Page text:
May 21, 2024
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Don’t Want to Be Religious?

Can’t I be a good person without being religious? Do I need God or the Torah to tell me what is good and how to live?

“There have been times when this religion has brought… oppressive minutiae, and obligations so great I felt guilty no matter what I accomplished. Yet on balance the overwhelming effect has been to fill my life with purpose, human connectedness, joy, meaningful living experiences, full of love that make everything worthwhile.” —”The Jewish Way,” by Rabbi Irving Greenberg.

There you have it. In two power-packed sentences we have the essence of religious Judaism: a demanding life of detailed rituals and moral laws guiding every facet of our lives, whose purpose is to create ethically responsible and sensitive human beings, with fulfilled, meaningful lives, connecting us to others and to communities, under God’s guidance.

But it’s the rituals that sometimes seem overwhelming, even meaningless and boring at times. And why are they so overemphasized?

“What does it matter to the Holy One, blessed is He, whether we slaughter an animal from the front of the neck or the back of its neck? Rather the Mitzvos were given to purify, to improve, mankind,” says the Midrash. My daughter, Ilana, believes that this Midrash teaches that the commandments, even the rituals, were given to help develop our character and influence us to behave morally.

The Rambam takes this Midrash to mean that we cannot understand the reasons for the details of the commandments, and perhaps there are no reasons for them. Why must we slaughter a cow from the front of the neck? Perhaps there is no significance. It could have been the reverse. Perhaps we are to learn to surrender our lives to the authority of God. Perhaps certain things might have been commanded simply in order to drill the habit into us so that a person accustom himself to obeying God.

There are two different stages in moral development. We begin, as children, by obeying other people’s orders. But we do not end there. Moral growth is that process by which external commands are internalized through habituation and study. We begin by obeying commands because they are commands. We end by making them our own.

Can I just be a good, decent person, without all the laws, rituals, mitzvos? Do I need God or an authority to tell me how to live? Yes, one can be a good decent person without God or His laws, but too many people aren’t.

For most of human history, corruption, greed, injustice, deceit, exploitation, violence and war have been real and present dangers. Societies have been plagued with crime, addictions, divorces, law suits, children born out of wedlock, abortions, arrests, racism, anti-Semitism etc. If ethics is so easy, how does it turn out to be so hard?

Halacha, Jewish law, addresses life using the language of rituals. But the language is symbolic. In Judaism, theology, values and beliefs are contained in gestures, rituals, that express ideas; ultimate truths are expressed in what appear to be external and everyday acts. Kosher slaughter, reciting the Shma daily, wearing tefillin, waving an esrog and lulav, taharas mishpachah are examples. Eating matzah and bitter herbs on Pesach should remind us to fight violence and oppression and to be kind to orphans, widows and the poor.

Rituals make a difference by turning abstract rules into living practices, that, in turn, shape ethical character. The fact that each day we must pray, give money to charity and make a blessing over all we eat and drink; that once a week, however busy we are, we must stop and spend time with family and community; that once a year, we must atone for our sins and apologize to those we’ve offended: These things transform life. Without daily prayer, would I consciously recall that there are those to whom I accountable—God, my fellow human?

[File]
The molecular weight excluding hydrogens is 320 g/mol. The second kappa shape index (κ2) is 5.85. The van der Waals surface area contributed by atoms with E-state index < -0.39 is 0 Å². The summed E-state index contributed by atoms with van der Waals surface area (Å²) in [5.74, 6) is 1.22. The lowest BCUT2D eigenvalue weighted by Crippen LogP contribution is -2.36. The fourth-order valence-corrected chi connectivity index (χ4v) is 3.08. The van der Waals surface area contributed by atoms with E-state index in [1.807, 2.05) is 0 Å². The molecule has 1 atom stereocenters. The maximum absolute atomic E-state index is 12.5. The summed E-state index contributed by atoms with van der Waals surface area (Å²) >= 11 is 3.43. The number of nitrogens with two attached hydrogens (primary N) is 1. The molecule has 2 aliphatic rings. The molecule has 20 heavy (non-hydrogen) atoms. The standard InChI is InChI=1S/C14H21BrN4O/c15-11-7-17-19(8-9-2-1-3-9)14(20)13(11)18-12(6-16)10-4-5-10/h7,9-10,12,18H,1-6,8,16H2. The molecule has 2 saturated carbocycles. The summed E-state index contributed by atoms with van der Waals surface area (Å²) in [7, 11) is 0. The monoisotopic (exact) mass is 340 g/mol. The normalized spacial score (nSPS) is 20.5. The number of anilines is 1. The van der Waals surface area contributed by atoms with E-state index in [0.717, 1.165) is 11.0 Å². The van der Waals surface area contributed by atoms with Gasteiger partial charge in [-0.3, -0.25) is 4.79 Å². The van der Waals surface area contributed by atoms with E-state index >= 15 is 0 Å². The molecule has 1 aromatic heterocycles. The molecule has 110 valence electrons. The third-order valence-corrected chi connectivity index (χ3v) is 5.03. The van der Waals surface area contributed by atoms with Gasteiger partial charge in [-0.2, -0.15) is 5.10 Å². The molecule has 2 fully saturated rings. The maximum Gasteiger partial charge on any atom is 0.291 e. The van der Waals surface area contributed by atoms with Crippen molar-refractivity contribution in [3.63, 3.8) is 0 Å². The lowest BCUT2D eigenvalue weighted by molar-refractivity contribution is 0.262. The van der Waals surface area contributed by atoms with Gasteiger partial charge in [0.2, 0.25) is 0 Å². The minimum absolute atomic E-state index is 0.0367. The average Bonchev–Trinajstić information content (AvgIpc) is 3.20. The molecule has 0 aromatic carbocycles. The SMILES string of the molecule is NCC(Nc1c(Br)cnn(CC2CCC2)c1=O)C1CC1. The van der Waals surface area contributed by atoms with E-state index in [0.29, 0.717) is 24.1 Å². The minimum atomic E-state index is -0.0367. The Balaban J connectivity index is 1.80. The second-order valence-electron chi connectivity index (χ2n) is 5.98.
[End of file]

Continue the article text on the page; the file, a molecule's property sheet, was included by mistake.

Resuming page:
One of Judaism’s most distinctive and challenging ideas is its ethics of responsibility, the idea that God invites us to become his partners in the work of creation. Life is God’s call to responsibility.

More than in any previous generation in history, we have come to see the individual as the sole source of meaning. If you ask people today what they’re looking for, the most prevalent answers are self-fulfillment and self-expression. The strands of connections between us and others that once held families, communities and society together have weakened. We have become lonely selves in search of purely personal fulfillment. But that surely must be wrong. Life spent pursuing the satisfaction of desire is less than satisfying and never all we desire. Judaism perceives human existence differently. Our perception is that man is fundamentally a being who is commanded, who is called upon and on whom demands are made, and the fulfillment of these demands may or may not be congruent with self-fulfillment.

Was Dostoevsky right when he said, “If God does not exist, all is permitted”?

Existentialist philosophy teaches that there is no purpose to exist. Some thinkers, like Albert Camus, actually questioned whether or not one should simply commit suicide.

Once a noted philosopher and non-believer who enjoyed provoking rabbis with arguments demonstrating the non-existence of God came to Berditchev. The man arrived at the home of Reb Levi Yitzchok, who was walking in deep meditation. Suddenly, without introduction, the rebbe looked up straight into his eyes and said gently, “And what if you are right? What if there is no God, then what do you have? What do you live for?” The philosopher later confessed that this question had moved and troubled him more than all the arguments he had ever heard before.

“Had your Torah not been my plaything, I would have perished in my emptiness.” —Tehillim 119:92

By Martin Pollack


Martin Polack is a business analyst involved in adult Jewish education.

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